The idea that right knowledge or insight leads to (morally) right action, and thought inextricably related, has long and rich traditions with perhaps Socrates as its foremost proponent and might be called moral internalism but applies to morally neutral questions, issues and matters as well, denoted epistemological internalism.

If knowledge is to initiate actions or behaviour (fingers picking up and letting go of pieces), which are physical effects and therefore need a physical cause (a non-physical consciousness cannot trigger actions, i.e. cause arms and legs to move.) knowledge, assumed chess patterns in our case, need thence be physically represented in the brain with the discussion revolving around how knowledge is represented.

However, a concept of chess pattern still to be defined renders well-nigh impossible to say what this knowledge looks like and/or how it is to be physically represented in our brain (not to mention estimating their number) and leaves us hard pressed to explain how the concept is causally related to our playing and other chess knowledge, say the afore-mentioned art of exchanging pieces, exchange sacrifices, relinquishing of the bishop pair, playing the right rook, mastering opposite coloured bishop endings, exploiting weak colour complexes etc. (Note in passing that the causal problems associated with the presumed knowledge of patterns apply to this knowledge as well) Tarrasch’ aphorism, ‘It is not enough to be a good player…you must also play well’, nicely catches the gap between knowledge and action. The same applies to math: ‘It is not enough to be good at math…you also have to do the math.’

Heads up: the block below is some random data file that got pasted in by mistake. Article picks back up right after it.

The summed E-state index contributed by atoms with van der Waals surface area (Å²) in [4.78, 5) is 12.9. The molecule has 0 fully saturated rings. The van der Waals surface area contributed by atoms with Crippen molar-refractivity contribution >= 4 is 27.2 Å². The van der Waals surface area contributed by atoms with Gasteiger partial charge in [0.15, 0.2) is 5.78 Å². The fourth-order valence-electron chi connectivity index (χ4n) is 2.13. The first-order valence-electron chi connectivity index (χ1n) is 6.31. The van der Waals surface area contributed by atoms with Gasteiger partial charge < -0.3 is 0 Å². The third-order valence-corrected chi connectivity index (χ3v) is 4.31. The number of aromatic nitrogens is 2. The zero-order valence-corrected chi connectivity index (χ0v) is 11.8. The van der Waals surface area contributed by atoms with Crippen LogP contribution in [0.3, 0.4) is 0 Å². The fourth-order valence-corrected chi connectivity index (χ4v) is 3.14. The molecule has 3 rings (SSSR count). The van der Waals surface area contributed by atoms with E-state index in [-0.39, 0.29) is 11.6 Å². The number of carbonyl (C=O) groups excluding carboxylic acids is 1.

Lack of a precise definition of the concept of pattern raises the question of what we are supposed to recognise and how the concept causally is to automatically activate our other chess knowledge. ‘Automatic activation’ of chess knowledge remains problematic as every position has to be assessed and played according to its own accord where blunders reduce the value of pattern recognition to zero, suggesting that the triggering of moves works unaided of the ability to remember patterns or any other chess knowledge. We cannot ‘start to apply’ the presumed patterns both because these patterns are undefined and chess playing is subconscious (or more precisely, a fine-tuned interplay between brain and consciousness.)

Finally, if there were a necessary connection between knowledge and action (behaviour), there seems to be reasons to believe the world would be a different place.


Amidzic, O., Elbert, T., Fehr, T., Riehle, H.J., & Wienbruch, C. (2001). Pattern of focal ɤ-bursts in chess players. Nature, 412 (6847), 603. DOI: 10.1038/35088119

Hearst, E. & Knott, J. (2013). Blindfold chess: history, psychology, techniques, champions, world records, and important games. Jefferson, NC: McFarland. doi: 10.1901/jeab.2010.94-373

Lipnitsky, I. (2010). Questions of modern chess theory. Glasgow, Scotland: Quality Chess.

Mechner, F. (2010). Chess as a Behavioral Model for Cognitive Skill Research [Review of the book Blindfold Chess by Eliot Hearst and John Knott]. Journal of the Experimental Analysis of Behavior, 94 (3), 373–386. doi: 10.1901/jeab.2010.94-373

Silman, J. (2010). How to reassess your chess 4th edition. Los Angeles, CA: Siles Press.           

Van de Oudeweetering, A. (2014). Improve your pattern recognition: key moves and motifs in the middlegame. Alkmar, The Netherlands: New in Chess.


Again a heartfelt thank you to our dear friend and colleague, Victoria W. Guadagno, for taking time to proofread both the 2008 version and this reworked edition. Dr. philos Ståle Gundersen for clarifying the status of knowledge.


Born in 1968, Rune graduated from the University of Tromsø in 1999 with a thesis on Heidegger's concept of Dasein. Other fields of interests are metaphysics, ontology, theory of science, philosophy of mind, free will and morality.